So, Memorial Day is over. But, some memories continue to linger. I keep thinking about an intriguing article I read in yesterday's New York Times op-ed section by T.M. Luhrmann, which asks the question, "What gives certain places their extraordinary power to move people so deeply?"
On a recent trip to Rome, I was walking through the halls of the Vatican museums and after entering one of the Raphael rooms, I turned my head to discover, to my amazement, my favorite fresco: The School of Athens.
The wonderful Janetta Rebold Benton is lecturing again at the Michael Schimmel Center for the Arts at Pace University in Lower Manhattan. In a fascinating conversation we had with her at the Met Museum, we discussed lecturing, teaching and many other topics that day.
We created abundance in the civilized world and cherish the history of our culture and the culture of our history, or so we say, and that last room before the museum's shop exhibits the best we can do in and with the visual arts sector?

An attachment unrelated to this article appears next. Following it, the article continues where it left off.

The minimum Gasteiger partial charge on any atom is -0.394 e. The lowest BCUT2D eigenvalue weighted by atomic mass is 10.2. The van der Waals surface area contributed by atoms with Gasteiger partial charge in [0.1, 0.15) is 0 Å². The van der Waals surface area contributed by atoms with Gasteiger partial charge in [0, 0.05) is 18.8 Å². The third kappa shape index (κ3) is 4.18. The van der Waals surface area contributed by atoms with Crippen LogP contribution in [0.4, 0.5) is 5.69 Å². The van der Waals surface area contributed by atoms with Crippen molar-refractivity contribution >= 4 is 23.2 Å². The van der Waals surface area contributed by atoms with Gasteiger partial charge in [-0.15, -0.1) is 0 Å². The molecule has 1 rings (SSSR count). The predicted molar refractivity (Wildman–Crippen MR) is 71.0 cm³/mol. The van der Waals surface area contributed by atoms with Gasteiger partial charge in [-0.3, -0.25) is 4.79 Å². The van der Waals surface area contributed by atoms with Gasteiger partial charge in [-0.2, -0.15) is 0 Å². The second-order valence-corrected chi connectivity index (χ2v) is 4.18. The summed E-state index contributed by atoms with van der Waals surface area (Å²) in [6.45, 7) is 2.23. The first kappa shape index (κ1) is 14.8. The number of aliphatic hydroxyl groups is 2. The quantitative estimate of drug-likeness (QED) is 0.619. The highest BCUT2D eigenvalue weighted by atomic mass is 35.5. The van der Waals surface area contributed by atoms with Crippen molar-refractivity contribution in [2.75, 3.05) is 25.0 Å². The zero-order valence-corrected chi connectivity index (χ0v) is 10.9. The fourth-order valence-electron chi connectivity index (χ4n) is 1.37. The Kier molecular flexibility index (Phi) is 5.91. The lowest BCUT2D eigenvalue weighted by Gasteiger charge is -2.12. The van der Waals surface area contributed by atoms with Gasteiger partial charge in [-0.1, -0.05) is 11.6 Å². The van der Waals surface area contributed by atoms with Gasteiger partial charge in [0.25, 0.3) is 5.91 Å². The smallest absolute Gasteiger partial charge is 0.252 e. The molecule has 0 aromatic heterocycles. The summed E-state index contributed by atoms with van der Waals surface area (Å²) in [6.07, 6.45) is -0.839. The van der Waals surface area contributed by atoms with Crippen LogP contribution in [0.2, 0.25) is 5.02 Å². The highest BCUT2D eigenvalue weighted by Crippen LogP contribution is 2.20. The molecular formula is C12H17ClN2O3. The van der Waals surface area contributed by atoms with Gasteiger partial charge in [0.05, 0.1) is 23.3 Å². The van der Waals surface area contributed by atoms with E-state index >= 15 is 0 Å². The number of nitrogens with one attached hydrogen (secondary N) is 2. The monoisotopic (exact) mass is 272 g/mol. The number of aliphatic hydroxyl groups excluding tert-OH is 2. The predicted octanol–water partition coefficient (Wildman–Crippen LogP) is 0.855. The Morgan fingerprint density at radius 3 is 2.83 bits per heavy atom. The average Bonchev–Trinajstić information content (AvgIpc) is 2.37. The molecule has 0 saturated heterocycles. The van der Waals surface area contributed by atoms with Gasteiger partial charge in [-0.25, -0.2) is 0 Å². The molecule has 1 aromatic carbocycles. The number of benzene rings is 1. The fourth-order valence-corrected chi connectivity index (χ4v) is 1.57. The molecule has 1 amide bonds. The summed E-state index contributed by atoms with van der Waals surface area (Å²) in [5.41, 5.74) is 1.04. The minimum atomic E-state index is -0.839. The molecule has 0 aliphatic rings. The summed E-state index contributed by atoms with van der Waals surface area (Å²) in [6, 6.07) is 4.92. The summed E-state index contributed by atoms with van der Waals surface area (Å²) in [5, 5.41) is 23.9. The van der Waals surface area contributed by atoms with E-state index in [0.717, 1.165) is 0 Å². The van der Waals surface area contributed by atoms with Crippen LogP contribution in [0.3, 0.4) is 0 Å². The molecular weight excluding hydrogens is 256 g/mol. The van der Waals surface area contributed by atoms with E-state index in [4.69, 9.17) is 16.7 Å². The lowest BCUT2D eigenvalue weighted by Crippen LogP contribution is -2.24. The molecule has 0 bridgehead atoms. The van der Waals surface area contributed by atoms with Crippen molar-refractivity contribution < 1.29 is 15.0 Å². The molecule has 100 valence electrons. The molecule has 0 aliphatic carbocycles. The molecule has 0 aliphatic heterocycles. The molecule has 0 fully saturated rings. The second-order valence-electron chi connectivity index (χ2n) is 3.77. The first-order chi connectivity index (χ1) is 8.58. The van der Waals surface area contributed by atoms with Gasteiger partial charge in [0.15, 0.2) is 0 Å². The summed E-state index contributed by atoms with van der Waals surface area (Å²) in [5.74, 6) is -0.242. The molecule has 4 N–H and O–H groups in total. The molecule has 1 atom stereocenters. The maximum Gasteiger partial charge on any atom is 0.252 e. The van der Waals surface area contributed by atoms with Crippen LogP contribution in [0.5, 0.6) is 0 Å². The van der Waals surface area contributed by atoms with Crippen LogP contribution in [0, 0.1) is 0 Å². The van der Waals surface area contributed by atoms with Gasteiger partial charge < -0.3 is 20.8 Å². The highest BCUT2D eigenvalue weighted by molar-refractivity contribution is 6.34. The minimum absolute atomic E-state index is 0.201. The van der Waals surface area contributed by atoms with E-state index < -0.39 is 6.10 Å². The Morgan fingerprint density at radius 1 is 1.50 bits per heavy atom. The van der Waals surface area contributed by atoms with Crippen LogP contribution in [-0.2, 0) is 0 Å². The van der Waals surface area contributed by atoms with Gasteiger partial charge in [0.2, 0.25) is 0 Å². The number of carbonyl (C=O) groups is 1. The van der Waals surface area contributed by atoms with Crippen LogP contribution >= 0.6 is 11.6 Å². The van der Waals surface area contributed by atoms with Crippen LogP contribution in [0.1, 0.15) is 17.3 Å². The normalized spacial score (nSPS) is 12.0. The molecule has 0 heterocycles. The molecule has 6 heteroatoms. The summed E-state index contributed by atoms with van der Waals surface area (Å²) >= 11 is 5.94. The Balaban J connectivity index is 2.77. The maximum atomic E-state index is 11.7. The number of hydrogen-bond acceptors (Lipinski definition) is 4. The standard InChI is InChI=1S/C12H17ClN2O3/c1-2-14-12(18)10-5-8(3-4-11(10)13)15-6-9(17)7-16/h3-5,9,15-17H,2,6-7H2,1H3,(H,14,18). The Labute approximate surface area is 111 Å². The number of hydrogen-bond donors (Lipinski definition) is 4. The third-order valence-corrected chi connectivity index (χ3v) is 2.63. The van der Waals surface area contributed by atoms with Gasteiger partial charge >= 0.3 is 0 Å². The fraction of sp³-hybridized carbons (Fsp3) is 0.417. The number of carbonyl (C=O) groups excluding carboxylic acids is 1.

The game of trend-spotting at big-ticket art fairs has always been mostly about playing the numbers. What's selling, and to whom? But at this year's FIAC in Paris, amid the high-rolling and the splashy frontrunners, I began looking for a genre that refuses to stay moribund: classical painting
The problem, as I see it, is that those extremely successful and extremely busy people simply cannot afford the luxury of spending time to educate themselves about art world beyond the headlines of the last few years.
Peter Greenaway's sound and light dramatization of Leonardo da Vinci's 1492 painting The Last Supper makes for a breath-taking exhibit inside the monumental interiors of the Park Avenue Armory in New York.
The only four surviving tapestries designed by Raphael will soon be exhibited at London's Victoria and Albert Museum for a unique exhibition granting the audience a privilege Raphael himself never had.